If you’re going to take one point away from this article, it should be that a self-driving car of the future is nothing like a modern car, even if it has the same root word. It will be a method of transportation, not a vehicle to be driven. This change in wording seems minor, but has enormous consequences.
At the Consumer Electronics Show this year (2018), Toyota released a design to drive this point home (pun intended). Toyota’s e-palette is an example of the design theory that will lead self-driving cars to change the way we move, live, and do business. Car designers will be able to partner with businesses to create transportation-boxes with experiences ranging from coffee-shop to office space. These vehicles can be called on a whim to enable shopping, traveling, and entertainment.
So when are self-driving cars coming?
Companies like Waymo, Uber, and udelv all have self-driving cars on the roads already. Waymo, formerly a Google company, even claims that their vehicles have driven over 5 million miles– each one adding to the computer’s experience and abilities.
While technology companies always seem to be a bit ahead of government in their timelines, regulation seems to be catching up. States like Arizona and Florida already permit full testing of autonomous vehicles. Countries like Singapore, Japan, and Germany have been permitting self-driving car tests for over a decade.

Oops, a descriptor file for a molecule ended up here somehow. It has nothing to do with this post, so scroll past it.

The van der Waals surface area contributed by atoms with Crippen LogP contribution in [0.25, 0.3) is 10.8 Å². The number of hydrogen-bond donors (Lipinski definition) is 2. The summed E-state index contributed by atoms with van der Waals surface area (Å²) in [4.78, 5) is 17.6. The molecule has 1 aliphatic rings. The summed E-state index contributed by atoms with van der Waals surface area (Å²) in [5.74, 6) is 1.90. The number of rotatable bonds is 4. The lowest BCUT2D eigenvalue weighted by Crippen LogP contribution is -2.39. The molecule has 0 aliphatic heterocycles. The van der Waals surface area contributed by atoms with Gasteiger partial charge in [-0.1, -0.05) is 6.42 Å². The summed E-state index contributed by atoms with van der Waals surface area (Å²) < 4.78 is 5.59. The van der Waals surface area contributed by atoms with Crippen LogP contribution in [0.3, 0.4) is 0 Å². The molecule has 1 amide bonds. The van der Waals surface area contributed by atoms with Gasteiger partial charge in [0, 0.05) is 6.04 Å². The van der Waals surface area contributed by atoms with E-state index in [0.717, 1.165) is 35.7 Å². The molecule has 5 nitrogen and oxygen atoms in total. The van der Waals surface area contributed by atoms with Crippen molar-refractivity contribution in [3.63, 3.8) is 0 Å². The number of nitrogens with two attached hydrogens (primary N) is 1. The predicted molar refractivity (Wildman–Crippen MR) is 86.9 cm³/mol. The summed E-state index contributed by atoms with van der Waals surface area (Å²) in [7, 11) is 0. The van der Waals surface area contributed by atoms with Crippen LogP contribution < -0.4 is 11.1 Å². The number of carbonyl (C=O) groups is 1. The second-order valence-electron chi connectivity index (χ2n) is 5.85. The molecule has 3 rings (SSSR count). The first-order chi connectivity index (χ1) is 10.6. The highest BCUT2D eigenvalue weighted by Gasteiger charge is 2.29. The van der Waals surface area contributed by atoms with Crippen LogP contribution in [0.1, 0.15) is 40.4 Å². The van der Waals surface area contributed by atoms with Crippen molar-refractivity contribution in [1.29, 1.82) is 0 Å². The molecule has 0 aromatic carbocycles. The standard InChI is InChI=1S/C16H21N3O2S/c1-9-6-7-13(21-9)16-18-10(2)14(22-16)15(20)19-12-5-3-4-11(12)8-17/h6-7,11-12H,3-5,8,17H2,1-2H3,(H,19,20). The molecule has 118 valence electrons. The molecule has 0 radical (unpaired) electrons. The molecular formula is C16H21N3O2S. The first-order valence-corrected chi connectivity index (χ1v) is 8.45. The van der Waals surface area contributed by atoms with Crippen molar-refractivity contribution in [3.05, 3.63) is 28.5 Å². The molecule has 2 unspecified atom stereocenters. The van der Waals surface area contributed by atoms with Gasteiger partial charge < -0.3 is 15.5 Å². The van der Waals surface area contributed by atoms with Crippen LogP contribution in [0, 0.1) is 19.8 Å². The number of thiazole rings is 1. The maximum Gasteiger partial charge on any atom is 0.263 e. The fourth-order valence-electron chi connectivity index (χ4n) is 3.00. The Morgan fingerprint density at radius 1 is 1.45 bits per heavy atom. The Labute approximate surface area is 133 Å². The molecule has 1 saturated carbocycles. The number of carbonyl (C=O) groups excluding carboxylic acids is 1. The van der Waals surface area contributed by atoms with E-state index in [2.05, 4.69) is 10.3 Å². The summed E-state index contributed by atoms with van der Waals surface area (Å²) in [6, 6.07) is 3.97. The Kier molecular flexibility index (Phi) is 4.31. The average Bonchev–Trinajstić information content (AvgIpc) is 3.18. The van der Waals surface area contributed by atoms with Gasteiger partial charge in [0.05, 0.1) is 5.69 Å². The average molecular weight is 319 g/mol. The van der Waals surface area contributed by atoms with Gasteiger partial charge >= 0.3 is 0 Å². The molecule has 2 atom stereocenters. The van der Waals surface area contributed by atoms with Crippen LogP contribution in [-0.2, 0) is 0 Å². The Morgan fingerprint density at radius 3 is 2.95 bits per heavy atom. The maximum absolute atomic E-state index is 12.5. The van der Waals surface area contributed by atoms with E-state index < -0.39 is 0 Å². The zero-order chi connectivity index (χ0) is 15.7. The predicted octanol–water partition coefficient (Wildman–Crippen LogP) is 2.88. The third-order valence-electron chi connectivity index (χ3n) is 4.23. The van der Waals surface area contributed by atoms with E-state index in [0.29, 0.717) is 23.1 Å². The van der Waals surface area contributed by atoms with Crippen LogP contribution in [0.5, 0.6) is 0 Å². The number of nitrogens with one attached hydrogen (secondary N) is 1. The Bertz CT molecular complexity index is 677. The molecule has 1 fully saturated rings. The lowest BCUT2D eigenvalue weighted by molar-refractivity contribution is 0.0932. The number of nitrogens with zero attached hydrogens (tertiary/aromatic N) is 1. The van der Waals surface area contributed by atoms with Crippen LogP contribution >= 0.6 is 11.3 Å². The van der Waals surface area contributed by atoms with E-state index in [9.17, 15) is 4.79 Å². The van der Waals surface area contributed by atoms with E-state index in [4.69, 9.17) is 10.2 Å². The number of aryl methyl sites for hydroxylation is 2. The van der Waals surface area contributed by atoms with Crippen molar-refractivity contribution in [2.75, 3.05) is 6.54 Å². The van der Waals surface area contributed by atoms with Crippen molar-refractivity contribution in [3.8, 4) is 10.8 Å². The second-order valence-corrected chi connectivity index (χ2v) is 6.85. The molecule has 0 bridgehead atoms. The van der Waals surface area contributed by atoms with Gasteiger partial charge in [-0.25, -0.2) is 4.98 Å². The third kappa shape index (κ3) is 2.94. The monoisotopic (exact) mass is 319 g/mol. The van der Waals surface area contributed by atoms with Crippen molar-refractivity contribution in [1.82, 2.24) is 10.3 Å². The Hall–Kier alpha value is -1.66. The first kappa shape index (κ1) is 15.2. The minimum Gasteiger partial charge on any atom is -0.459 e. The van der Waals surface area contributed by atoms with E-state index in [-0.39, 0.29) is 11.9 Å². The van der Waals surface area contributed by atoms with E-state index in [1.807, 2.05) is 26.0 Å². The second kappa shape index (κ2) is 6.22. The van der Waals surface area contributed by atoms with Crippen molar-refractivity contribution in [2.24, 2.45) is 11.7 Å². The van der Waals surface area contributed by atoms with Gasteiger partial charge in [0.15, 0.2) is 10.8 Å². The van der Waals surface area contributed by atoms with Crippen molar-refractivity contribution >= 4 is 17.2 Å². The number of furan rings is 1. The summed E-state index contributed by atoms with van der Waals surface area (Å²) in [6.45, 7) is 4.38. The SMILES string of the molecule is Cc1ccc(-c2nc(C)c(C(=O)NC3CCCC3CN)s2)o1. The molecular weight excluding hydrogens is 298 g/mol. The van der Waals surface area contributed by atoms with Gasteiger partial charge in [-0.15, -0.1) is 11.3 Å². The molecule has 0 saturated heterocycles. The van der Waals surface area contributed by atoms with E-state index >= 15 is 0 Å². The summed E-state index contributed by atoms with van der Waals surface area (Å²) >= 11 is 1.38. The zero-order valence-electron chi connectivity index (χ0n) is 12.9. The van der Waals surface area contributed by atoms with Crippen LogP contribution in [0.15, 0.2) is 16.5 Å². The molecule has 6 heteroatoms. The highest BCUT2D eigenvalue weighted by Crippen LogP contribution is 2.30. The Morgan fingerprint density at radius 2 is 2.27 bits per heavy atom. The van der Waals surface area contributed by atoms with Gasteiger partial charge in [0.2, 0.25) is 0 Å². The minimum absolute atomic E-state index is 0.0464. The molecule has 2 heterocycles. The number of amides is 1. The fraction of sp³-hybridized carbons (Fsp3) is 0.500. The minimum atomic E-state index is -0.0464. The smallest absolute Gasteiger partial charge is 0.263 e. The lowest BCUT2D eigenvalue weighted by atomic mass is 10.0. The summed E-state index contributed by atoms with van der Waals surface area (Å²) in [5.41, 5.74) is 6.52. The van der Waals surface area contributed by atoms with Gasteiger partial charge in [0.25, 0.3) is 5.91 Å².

The “when will they be here” question is too general to be easily answered. When will all rides in the United States happen in a self-driving car? Perhaps not for 100 years, if ever. When will 50% of Americans own a self-driving car? Perhaps never, as they’ll likely be owned by companies like Lyft and rented out to us when we need them.
But when will you or I, the average American citizen, be able to ride in a self-driving car? Well- that day has already arrived.
I’m a Brooklyn-born vagabond with a proud Russian heritage. I’m into startups of all kind, and anytime we can talk about the future of humanity’s interaction with robots, or just gab about good comedy and literature, I’m there. I also host the Adriel’s Curious City podcast, interviewing thought leaders about the future of their industries.